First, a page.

I see no way for the sabot (if it even is a sabot) to discard as it is one piece, metal with no visible petals or pre-fragmentation lines other then the aluminum ring the windshield screws into, unless it is fragmented on the inside? Even the windshield is 1 heavy piece. The penetrator, tightly, will turn inside the sabot body with effort. Makes no sense to me. I would think it has to discard somehow?

I may be able to get additional specimens. If I do, I may try to send the projectile of one of them away to get sectioned. The sabot part seems to be made from heavy steel instead of a lighter material. I always assumed it was the goal of most sabot designs to be as light as possible to reduce parasitic weight to the sub-projectile, while maintaining its strength to get out of the bore? I am really grateful for your help Tony. I am fairly new at all this and really value your expertise allot.

Jason


#15

I just put a magnet to each of the components. The heavy, one piece sabot part is NOT magnetic. I thought it was steel, but it is not. The penetrator tip (windscreen) is NOT magnetic either. The aluminum part the plastic windscreen screws into, is Not magnetic. The main penetrator, IS magnetic, as is the fin assembly.

I wonder if the sabot part is indeed sectioned into 3 120 degree petals and is either pressed so tightly together or painted that it is impossible to see the line?

Jason


#16

Ok, I had a break-threw :-) I removed the white plastic piece just above the fin assembly. It looks as if their is a 3 sectioned sabot that is “Wrapped”, inside a 1 piece thin, possibly aluminum wrapping? You can see this best by looking at the bottom right portion of the sabot in this photo. The sabot petal lines also line up perfectly with the pre-fragment lines of the aluminum part that the plastic windscreen screws into. I hope this description makes some sense.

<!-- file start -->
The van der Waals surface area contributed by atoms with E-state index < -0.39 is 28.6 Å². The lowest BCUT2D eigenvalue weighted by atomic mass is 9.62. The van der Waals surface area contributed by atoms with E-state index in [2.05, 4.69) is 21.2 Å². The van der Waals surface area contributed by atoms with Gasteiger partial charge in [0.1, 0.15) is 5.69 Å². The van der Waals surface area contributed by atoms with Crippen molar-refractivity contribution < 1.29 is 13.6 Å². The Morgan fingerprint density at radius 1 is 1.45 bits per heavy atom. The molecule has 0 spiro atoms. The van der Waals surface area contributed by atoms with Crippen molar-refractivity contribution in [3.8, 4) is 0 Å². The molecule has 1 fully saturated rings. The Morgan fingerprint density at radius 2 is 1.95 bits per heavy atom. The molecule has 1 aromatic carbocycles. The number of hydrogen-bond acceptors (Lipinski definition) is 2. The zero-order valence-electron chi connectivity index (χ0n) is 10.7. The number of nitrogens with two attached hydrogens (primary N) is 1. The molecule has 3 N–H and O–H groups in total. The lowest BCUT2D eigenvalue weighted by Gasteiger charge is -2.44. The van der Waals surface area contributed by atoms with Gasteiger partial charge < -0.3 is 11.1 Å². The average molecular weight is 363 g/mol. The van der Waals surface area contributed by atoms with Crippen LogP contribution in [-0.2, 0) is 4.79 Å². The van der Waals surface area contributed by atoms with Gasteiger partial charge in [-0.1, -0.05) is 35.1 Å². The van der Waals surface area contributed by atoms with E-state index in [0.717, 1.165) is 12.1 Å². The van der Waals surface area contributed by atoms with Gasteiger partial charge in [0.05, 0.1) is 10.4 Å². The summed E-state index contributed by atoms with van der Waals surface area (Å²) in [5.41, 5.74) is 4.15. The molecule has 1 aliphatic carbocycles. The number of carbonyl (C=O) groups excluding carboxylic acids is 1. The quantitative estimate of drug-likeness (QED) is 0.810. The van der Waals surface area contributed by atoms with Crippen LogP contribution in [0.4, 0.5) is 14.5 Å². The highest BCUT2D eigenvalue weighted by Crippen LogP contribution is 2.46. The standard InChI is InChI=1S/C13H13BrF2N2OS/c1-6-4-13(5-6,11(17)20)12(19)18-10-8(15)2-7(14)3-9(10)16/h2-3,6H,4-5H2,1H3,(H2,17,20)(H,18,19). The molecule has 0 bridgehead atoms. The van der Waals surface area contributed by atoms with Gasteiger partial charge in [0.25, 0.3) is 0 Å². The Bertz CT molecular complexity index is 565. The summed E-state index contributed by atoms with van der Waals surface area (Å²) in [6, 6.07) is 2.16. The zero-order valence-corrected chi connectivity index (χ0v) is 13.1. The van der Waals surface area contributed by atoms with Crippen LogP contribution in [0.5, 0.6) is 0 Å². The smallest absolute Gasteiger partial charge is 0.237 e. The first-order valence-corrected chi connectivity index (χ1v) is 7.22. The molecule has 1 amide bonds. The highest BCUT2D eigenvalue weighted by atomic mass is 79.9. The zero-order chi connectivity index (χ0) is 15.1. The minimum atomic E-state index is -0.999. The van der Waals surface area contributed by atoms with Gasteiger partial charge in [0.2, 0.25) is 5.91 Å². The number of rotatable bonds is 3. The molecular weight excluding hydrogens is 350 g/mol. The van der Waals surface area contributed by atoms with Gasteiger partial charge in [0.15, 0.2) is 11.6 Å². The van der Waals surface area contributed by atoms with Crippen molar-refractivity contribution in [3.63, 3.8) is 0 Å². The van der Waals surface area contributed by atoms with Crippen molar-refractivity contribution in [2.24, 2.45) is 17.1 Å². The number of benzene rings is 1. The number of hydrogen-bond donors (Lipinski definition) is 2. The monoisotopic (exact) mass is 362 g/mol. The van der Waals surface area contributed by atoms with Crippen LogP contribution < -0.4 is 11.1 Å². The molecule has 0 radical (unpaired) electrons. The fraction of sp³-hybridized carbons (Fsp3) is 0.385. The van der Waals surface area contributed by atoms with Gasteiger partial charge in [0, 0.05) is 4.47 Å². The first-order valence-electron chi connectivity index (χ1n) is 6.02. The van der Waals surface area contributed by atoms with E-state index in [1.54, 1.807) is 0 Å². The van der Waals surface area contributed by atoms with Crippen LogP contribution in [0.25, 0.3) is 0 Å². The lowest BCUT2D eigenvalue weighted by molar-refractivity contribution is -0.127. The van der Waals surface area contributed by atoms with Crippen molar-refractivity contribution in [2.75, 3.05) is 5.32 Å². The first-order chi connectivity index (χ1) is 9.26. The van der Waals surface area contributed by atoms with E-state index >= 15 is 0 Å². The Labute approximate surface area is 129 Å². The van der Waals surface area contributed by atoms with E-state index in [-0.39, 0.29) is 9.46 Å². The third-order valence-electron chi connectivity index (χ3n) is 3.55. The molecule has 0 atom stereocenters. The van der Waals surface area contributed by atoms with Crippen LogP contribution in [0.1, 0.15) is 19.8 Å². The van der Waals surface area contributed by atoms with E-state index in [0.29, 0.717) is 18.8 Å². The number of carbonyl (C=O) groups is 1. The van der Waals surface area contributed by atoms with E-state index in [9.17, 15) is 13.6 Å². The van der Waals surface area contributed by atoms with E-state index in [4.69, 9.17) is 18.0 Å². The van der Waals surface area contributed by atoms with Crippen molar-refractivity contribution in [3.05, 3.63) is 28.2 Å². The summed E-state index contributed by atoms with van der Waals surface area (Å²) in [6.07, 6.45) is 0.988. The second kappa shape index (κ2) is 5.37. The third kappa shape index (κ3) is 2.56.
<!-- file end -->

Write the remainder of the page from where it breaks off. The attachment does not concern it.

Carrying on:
I wish the picture was better. Very hard to photograph. I will work on a better one.

Jason

blow-up


#17

Ok, I feel like an idiot, but I think I am onto something. The main body or sabot is not metal at all. It is the heaviest, densest plastic or resin I have ever seen. It even has machining marks on it were it looks to have been made on a lath, just like metal. Anyhow, I am guessing that the outer wall and driving band gets cut down in the barrel on exit to reach the internal sabot petal cutouts, causing them to discard, or the sabot breaks on the lines of the internal segment breaks. Sorry for the long process of my brain getting to the bottom of this crazy round.
Jason


#18

You are right that sabots are made as light as they can be. In fact, ones in 30mm calibre normally contain as much plastic as possible, with the necessary strength coming from some light-alloy parts. What you have does seem rather odd.

[edit to add: sorry, I didn’t notice your posts on page 2 before I posted this!]


#19

Thanks so much Tony!

Jason


#20

Well, I finally got the bottom of this round figuring out how its sabot is designed. This one was driving me nuts. Anyhow, I decided to section it after studying it for weeks to figure out my approach. Here are the pics.

Jason

This pic shows all the components of the projectile separated. It seems that their is a internal metal 3 petal sabot (guessing aluminum) that is intern embedded inside a single 1 piece resin outer sabot that is pre-fragmented in 3 places from the inside out. The resin windscreen is extremely heavy & dense resin that is also pre-fragmented in 3 places from the inside out.

I like sectioning the fin assembly to show the way it attaches to the sub-projectile penetrator.